Photo: Mount Field from the Spiral Tunnel Viewpoint on the Trans-Canada Highway
- 2643 m (8,672ft)
- Naming History
- Hiking and Trails
Located in the Upper Kicking Horse Valley and lower Yoho Valley; east buttress of Burgess Pass; north of Mount Stephen; south end of Fossil Ridge
Major Valley: Kicking Horse
Visible from Highway: 1
Named for: Field, Cyrus West (As a guest of the CPR which was then under construction, Cyrus Field visited the "end of steel" in 1884 which was then in the area of the present town of Field. Cyrus Field was a promotor of the first trans-Atlantic cable.)
The highlight of Dr. Charles D. Walcott's career occurred in 1909 high above Emerald Lake as he rode below the long ridge connecting Wapta Mountain with Mount Field. A block of shale had tumbled down the slope to the trail and was blocking the trail. Walcott dismounted and was about to tip the slab out of the way but instead reached for his rock hammer and split the slab open. The fossils in this slab and thousands of others from the Burgess Shale formation have challenged the skills and imaginations of palaeontologists ever since.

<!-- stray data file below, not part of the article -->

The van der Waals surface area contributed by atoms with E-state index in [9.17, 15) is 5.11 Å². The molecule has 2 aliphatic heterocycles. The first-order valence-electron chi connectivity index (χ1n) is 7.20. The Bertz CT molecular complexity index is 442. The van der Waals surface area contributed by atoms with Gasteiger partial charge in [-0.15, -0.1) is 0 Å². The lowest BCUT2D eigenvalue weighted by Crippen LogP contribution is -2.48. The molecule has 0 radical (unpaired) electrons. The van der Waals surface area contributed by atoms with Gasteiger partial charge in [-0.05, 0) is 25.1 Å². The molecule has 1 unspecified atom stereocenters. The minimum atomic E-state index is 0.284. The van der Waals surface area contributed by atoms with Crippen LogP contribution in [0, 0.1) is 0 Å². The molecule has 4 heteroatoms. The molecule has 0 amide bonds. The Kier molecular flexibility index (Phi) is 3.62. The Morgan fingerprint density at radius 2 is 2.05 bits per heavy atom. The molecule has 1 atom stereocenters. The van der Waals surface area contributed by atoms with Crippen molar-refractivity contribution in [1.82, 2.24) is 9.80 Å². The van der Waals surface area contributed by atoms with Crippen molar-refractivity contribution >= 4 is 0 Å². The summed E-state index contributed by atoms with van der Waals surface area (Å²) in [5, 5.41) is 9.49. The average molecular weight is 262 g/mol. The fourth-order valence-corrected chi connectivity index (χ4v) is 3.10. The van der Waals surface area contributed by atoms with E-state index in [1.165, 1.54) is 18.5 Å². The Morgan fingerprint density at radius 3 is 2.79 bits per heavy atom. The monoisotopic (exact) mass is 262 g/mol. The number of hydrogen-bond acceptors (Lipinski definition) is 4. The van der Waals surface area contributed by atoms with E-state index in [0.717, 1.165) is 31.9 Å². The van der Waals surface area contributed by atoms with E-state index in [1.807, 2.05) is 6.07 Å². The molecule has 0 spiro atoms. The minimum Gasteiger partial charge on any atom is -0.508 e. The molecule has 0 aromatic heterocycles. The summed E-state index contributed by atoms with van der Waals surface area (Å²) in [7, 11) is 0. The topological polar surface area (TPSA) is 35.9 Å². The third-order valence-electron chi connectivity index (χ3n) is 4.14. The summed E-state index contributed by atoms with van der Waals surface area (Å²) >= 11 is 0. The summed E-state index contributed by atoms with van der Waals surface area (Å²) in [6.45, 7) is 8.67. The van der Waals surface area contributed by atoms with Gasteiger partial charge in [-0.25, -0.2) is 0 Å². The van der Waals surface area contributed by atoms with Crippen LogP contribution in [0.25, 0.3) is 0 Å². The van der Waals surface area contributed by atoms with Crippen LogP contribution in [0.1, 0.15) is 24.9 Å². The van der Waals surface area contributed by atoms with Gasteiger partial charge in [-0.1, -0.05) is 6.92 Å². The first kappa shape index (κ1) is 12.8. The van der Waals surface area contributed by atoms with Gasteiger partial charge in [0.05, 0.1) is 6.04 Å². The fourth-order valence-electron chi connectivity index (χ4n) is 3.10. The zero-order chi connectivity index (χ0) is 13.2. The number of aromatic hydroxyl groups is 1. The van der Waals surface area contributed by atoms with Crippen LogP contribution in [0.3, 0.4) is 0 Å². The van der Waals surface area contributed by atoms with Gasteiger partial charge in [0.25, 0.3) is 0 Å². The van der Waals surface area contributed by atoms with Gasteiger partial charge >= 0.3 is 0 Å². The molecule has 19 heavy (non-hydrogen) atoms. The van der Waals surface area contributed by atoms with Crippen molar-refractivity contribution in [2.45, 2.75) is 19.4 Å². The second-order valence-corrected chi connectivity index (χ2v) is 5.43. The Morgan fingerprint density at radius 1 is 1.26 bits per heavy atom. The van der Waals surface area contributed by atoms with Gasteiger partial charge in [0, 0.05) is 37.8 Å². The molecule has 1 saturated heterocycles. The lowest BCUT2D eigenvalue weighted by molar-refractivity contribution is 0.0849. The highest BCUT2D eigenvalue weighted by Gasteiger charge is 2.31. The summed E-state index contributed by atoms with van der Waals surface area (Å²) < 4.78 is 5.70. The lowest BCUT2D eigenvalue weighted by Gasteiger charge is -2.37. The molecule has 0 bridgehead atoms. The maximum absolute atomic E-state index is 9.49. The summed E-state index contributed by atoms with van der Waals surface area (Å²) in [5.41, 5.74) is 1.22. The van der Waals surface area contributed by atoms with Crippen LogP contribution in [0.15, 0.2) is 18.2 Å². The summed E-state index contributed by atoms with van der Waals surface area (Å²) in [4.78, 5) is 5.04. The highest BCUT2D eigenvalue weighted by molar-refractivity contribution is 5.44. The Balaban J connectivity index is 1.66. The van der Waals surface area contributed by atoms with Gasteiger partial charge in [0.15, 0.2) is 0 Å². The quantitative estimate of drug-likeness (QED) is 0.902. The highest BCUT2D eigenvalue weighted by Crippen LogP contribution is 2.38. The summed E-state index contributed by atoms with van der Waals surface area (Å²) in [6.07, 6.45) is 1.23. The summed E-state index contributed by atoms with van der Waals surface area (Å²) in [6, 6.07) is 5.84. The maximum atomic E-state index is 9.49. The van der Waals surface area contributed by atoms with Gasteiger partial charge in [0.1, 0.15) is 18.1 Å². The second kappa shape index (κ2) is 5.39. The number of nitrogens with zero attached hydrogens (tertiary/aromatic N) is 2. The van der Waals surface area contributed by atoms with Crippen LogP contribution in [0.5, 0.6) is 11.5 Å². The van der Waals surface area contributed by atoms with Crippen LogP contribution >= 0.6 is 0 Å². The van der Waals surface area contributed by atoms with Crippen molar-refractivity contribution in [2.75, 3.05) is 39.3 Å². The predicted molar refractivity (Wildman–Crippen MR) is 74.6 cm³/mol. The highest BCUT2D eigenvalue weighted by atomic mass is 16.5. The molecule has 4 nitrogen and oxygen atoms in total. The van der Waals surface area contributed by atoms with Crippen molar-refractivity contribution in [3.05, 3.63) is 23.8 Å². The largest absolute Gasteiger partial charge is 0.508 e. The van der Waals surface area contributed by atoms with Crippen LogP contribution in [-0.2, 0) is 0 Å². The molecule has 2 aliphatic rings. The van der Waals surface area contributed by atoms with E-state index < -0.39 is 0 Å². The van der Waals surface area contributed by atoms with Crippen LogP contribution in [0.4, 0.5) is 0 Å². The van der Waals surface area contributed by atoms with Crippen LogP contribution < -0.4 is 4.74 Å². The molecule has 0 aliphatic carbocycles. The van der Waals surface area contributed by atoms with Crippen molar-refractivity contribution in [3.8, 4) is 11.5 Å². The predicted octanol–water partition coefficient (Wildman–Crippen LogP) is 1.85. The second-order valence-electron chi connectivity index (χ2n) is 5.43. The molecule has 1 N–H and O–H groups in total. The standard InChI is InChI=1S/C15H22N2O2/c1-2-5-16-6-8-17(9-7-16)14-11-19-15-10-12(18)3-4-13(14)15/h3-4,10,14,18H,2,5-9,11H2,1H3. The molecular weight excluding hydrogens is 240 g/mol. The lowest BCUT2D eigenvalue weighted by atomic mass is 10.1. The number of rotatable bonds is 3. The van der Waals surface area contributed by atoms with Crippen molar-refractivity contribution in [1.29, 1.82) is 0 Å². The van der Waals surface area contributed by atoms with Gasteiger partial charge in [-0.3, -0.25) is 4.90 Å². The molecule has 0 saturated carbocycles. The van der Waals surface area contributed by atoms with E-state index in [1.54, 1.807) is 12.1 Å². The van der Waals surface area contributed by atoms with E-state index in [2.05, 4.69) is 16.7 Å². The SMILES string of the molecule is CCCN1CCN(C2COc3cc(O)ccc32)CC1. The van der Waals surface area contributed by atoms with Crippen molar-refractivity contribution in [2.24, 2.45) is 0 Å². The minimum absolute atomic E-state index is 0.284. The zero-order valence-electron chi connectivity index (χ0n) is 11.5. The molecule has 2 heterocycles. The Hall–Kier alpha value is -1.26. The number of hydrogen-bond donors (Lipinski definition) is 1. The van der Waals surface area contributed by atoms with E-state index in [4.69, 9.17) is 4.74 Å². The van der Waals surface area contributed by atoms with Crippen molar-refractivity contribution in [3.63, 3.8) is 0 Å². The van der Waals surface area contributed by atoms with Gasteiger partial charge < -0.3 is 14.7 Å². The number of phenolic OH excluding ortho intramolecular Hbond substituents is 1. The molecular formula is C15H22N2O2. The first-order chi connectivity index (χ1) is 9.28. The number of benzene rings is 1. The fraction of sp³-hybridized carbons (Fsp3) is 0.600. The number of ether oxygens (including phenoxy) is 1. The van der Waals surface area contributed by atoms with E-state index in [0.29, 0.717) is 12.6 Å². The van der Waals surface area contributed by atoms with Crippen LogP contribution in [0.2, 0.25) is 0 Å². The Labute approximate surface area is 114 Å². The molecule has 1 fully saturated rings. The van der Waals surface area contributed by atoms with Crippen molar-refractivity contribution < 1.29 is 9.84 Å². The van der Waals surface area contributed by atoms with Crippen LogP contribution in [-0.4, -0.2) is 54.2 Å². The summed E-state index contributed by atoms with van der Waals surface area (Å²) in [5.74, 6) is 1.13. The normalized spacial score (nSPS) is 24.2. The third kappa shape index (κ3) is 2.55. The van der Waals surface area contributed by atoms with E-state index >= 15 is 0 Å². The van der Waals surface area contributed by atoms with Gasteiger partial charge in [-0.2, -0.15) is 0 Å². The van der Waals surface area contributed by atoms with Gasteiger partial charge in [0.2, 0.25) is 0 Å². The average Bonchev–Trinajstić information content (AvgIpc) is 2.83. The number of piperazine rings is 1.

The following year Walcott returned to the area accompanied by his sons Stuart (see Stuart Knob) and Sidney. Together they examined all the layers on the ridge above the point where the fossil laden rock had been found, eventually finding the fossiliferous band.
For the next thirty days they quarried the shale and slid samples down the ridge to the trail where they were loaded onto pack horses and made their way to the CPR station at Field. Eventually some 65 000 specimens on 30 000 slabs of rock were delivered to the Smithsonian Institute.
For a panoramic view from the summit of Mount Field visit www.canadasmountains.com.